He kindly bids me near him stand;
And often takes me by the hand.
I twice a day a hunting go;
Nor ever fail to seize my foe;
And when I have him by the pole,
I drag him upward from his hole;
Though some are of so stubborn kind,
I'm forc'd to leave a limb behind.
I hourly wait some fatal end;
For I can break, but scorn to bend.




VII.


THE GULF OF ALL HUMAN POSSESSIONS.


COME hither, and behold the fruits,
Vain man! of all thy vain pursuits.
Take wise advice, and look behind,
Bring all past actions to thy mind.
Here you may see, as in a glass,
How soon all human pleasures pass.
How will it mortify thy pride,
To turn the true impartial side!
How will your eyes contain their tears,
When all the sad reverse appears!
This cave within its womb confines
The last result of all designs:
Here lie deposited the spoils
Of busy mortals' endless toils:
Here, with an easy search, we find
The foul corruptions of mankind.
The wretched purchase here behold
Of traitors, who their country sold.
This gulf insatiate imbibes
The lawyer's fees, the statesman's bribes.
Here, in their proper shape and mien,
Fraud, perjury, and guilt, are seen.
Necessity, the tyrant's law,
All human race must hither draw;
All prompted by the same desire,
The vigorous youth, and aged sire.
Behold, the coward and the brave,
The haughty prince, the humble slave,
Physician, lawyer, and divine,
All make oblations at this shrine.
Some enter boldly, some by stealth,
And leave behind their fruitless wealth.
For, while the bashful sylvan maid,
As half asham’d, and half afraid,
Approaching finds it hard to part
With that which dwelt so near her heart;
The courtly dame, unmov'd by fear,
Profusely pours her offerings here.
A treasure here of learning lurks,
Huge heaps of never-dying works:
Labours of many an ancient sage,
And millions of the present age.
In at this gulf all offerings pass,
And lie an undistinguished mass,
Deucalion, to restore mankind,
Was bid to throw the stones behind;
So those who here their gifts convey
Are forc’d to look another way;
For few, a chosen few, must know
The mysteries that lie below.
Sad charnelhouse! a dismal dome,
For which all mortals leave their home!
The young, the beautiful, and brave,
Here bury'd in one common grave!
Where each supply of dead renews
Unwholesome damps, offensive dews:
And lo! the writing on the walls
Points out where each new victim falls;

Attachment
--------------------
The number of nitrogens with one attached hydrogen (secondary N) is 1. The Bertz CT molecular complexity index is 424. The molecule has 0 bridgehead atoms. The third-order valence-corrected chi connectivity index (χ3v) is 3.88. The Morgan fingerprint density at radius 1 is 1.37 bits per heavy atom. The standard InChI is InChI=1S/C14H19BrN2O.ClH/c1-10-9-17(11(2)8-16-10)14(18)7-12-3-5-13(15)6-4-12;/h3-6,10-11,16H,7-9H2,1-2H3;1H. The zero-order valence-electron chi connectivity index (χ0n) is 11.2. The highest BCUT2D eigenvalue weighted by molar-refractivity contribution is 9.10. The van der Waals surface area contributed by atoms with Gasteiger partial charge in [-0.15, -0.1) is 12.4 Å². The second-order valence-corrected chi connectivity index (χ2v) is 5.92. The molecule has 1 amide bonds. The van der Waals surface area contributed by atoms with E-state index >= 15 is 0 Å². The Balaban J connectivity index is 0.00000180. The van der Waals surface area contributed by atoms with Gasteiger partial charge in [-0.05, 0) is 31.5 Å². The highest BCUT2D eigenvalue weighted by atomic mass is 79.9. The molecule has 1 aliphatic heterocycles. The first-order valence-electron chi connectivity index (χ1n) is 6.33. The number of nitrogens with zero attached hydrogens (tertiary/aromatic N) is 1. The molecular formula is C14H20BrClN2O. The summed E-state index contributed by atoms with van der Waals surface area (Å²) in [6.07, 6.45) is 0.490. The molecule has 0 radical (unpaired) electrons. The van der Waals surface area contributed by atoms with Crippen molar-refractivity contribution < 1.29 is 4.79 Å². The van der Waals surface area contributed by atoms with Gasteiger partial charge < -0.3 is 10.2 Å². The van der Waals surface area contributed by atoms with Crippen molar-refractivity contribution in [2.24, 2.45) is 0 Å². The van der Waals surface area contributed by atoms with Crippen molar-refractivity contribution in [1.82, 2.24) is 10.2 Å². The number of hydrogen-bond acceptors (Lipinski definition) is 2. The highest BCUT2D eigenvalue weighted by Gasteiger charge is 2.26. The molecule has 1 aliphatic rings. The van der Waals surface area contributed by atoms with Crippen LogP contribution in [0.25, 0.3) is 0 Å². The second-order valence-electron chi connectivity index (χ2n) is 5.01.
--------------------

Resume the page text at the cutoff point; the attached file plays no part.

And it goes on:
The food of worms and beasts obscene,
Who round the vault luxuriant reign.
See where those mangled corpses lie,
Condemn'd by female hands to die;
A comely dame, once clad in white,
Lies there consigned to endless night;
By cruel hands her blood was spilt,
And yet her wealth was all her guilt.
And here six virgins in a tomb,
All-beauteous offspring of one womb,
Oft in the train of Venus seen,
As fair and lovely as their queen:
In royal garments each was drest,
Each with a gold and purple vest;
I saw them of their garments stript,
Their throats were cut, their bellies ript,
Twice were they bury'd, twice were born,
Twice from their sepulchres were torn;
But now dismember'd here are cast,
And find a resting-place at last.
Here oft the curious traveller finds
The combat of opposing winds:
And seeks to learn the secret cause,
Which alien seems from nature's laws;
Why at this cave's tremendous mouth,
He feels at once both north and south:
Whether the winds, in caverns pent,
Through clefts oppugnant force a vent;
Or whether, opening all his stores,
Fierce Æolus in tempest roars.
Yet, from this mingled mass of things,
In time a new creation springs.
These crude materials once shall rise
To fill the earth, and air, and skies:
In various forms appear again,
Of vegetables, brutes, and men.
So Jove pronounc'd among the gods,
Olympus trembling as he nods.




VIII.


LOUISA[1] TO STREPHON.


AH! Strephon, how can you despise
Her, who without thy pity dies?
To Strephon I have still been true,
And of as noble blood as you;
Fair issue of the genial bed,
A virgin in thy bosom bred;
Embrac'd thee closer than a wife;
When thee I leave, I leave my life.
Why should my shepherd take amiss,
That oft I wake thee with a kiss?
Yet you of every kiss complain;
Ah! is not love a pleasing pain?
A pain which every happy night
You cure with ease and with delight;
With pleasure, as the poet sings,
Too great for mortals less than kings.
Chloe, when on thy breast I lie,
Observes me with revengeful eye:
If Chloe o'er thy heart prevails,
She'll tear me with her desperate nails;
And with relentless hands destroy
The tender pledges of our joy.
Nor have I bred a spurious race;
They all were born from thy embrace.
Consider, Strephon, what you do;
For, should I die for love of you,
I'll haunt thy dreams, a bloodless ghost;
And all my kin (a numerous host,
Who down direct our lineage bring
From victors o'er the Memphian king;
Renown'd in sieges and campaigns,
Who never fled the bloody plains;
Who in tempestuous seas can sport,
And scorn the pleasures of a court;
From whom great Sylla found his doom,
Who scourg'd to death that scourge of Rome)
Shall on thee take a vengeance dire;
Thou, like Alcides, shalt expire,
When his envenom'd shirt he wore,
And skin and flesh in pieces tore.
Nor less that shirt, my rival's gift,
Cut from the piece that made her shift,
Shall in thy dearest blood be dy'd,
And make thee tear thy tainted hide.




IX.


DEPRIV'D of root, and branch, and rind,
Yet flowers I bear of every kind;
And such is my prolifick power,
They bloom in less than half an hour;
Yet standers by may plainly see
They get no nourishment from me.
My head with giddiness goes round;
And yet I firmly stand my ground:
All over naked I am seen,
And painted like an Indian queen.
No couple-beggar in the land
E'er join'd such numbers hand in hand;
I join'd them fairly with a ring;
Nor can our parson blame the thing:
And, though no marriage words are spoke,
They part not till the ring is broke;
Yet hypocrite fanaticks cry,
I'm but an idol rais'd on high:
And once a weaver in our town,
A damn'd Cromwellian, knock'd me down.
I lay a prisoner twenty years,
And then the jovial cavaliers
To their old post restor'd all three,
I mean the church, the king, and me.




X.


I WITH borrow'd silver shine,
What you see is none of mine.
First I show you but a quarter,
Like the bow that guards the Tartar;
Then the half, and then the whole,
Ever dancing round the pole.
And, what will raise your admiration,